The dry conditions that continue to persist over much of Illinois and the Midwest are causing nutrient deficiency problems. Unfortunately, only rainfall will fix some of these problems.
University of Illinois crop scientist Fabián Fernández said he does not recommend foliar or soil application of nutrients. Many corn fields show potassium deficiency even though adequate fertility is present in the soil. One question being asked is: Why is potassium deficiency showing up in corn more often than any other nutrient deficiency?
“I believe the most likely reason is that, early in development, corn takes up larger amounts of potassium than of nitrogen and phosphorous,” Fernández explained. “Soon after the V12 development stage, corn has already taken up half of all the potassium it will need.” By the R1-R2 development stages, the plant has taken up all of the potassium it will need (around 170 lbs./acre).
In contrast, nitrogen and phosphorus are taken up until sometime after the dent stage (R5). Unlike nitrogen, which moves freely over large distances in the soil solution, phosphorous and potassium can move only a few millimeters at most; thus, when the soil dries out, their position makes them unavailable to the crop.
The reason this happens is that pore space in the soil contains water and air. Plant-available potassium ions are dissolved in the soil water or attached to soil particles ready to come into solution as the plant needs them. When there is sufficient water in the soil, the potassium ions dissolved in water have to travel (by diffusion) only a short distance to be taken up by the crop.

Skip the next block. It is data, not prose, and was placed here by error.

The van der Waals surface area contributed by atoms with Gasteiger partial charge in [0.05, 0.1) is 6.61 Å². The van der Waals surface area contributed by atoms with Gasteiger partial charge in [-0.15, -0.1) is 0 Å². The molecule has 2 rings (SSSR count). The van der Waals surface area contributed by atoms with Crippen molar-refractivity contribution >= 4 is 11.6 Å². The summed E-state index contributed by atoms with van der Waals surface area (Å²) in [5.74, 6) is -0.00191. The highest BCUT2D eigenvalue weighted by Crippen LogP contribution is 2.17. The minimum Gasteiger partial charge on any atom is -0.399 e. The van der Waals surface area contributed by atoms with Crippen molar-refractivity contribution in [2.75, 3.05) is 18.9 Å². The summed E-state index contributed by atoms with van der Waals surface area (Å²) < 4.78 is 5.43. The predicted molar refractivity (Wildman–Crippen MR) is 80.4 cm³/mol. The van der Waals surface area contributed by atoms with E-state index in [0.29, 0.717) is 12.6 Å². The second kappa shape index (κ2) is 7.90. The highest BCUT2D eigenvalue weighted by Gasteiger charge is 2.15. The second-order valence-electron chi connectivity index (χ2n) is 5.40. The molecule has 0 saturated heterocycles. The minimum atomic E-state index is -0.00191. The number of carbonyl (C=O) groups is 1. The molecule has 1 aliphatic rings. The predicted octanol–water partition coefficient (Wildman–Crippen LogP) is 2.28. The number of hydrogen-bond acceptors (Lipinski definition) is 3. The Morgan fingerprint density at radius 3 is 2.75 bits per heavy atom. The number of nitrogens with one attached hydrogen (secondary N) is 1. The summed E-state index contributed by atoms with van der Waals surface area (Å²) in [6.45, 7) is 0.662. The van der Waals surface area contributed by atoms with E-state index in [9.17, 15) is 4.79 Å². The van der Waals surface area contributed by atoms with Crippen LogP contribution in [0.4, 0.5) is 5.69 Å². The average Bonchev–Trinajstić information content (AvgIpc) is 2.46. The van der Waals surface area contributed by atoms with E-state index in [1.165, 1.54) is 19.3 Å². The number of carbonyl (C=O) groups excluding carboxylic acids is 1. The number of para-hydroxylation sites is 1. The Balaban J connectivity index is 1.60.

As the soil dries out, the pore space fills with air. The potassium ion has to travel across a larger distance to reach the root because it cannot diffuse through air. Increased diffusion time can cause important reductions in potassium availability to corn during vegetative stages when potassium demands are large.
“Under dry conditions, the soil is unable to keep up with the crop demand even though there might be sufficient potassium in the soil,” Fernández said.
Phosphorus availability can be limited in a similar way. However, the plant does not have high demands for it over a relatively short period of time as it does for potassium, and the crop needs less phosphorus than potassium (about 80 pounds of P2O5 per acre). Thus, the plant is probably still able to obtain enough phosphorus and the crop is less likely to show phosphorus deficiency symptoms.
In the worst case, as the soil dries out, the distance that the potassium ion has to travel becomes so large that it is not available to the plant. “This is what we are seeing in many fields,” Fernández said. “Even though these fields have adequate K levels, as far as the plant is concerned the nutrient is out of reach.”
While there is nothing that can be done to solve the current drought problems, this year has taught producers a number of important lessons.
“For the future, I recommend that we minimize the effect of drought by ensuring that any water in the soil is protected to be used by the crop,” Fernández said. “This year some farmers have seen firsthand how much water weeds can take up when not treated early in the season.”
Similarly, too much tillage in some situations has caused unnecessary water evaporation from the soil and those fields are running out of water sooner than those that were managed more carefully.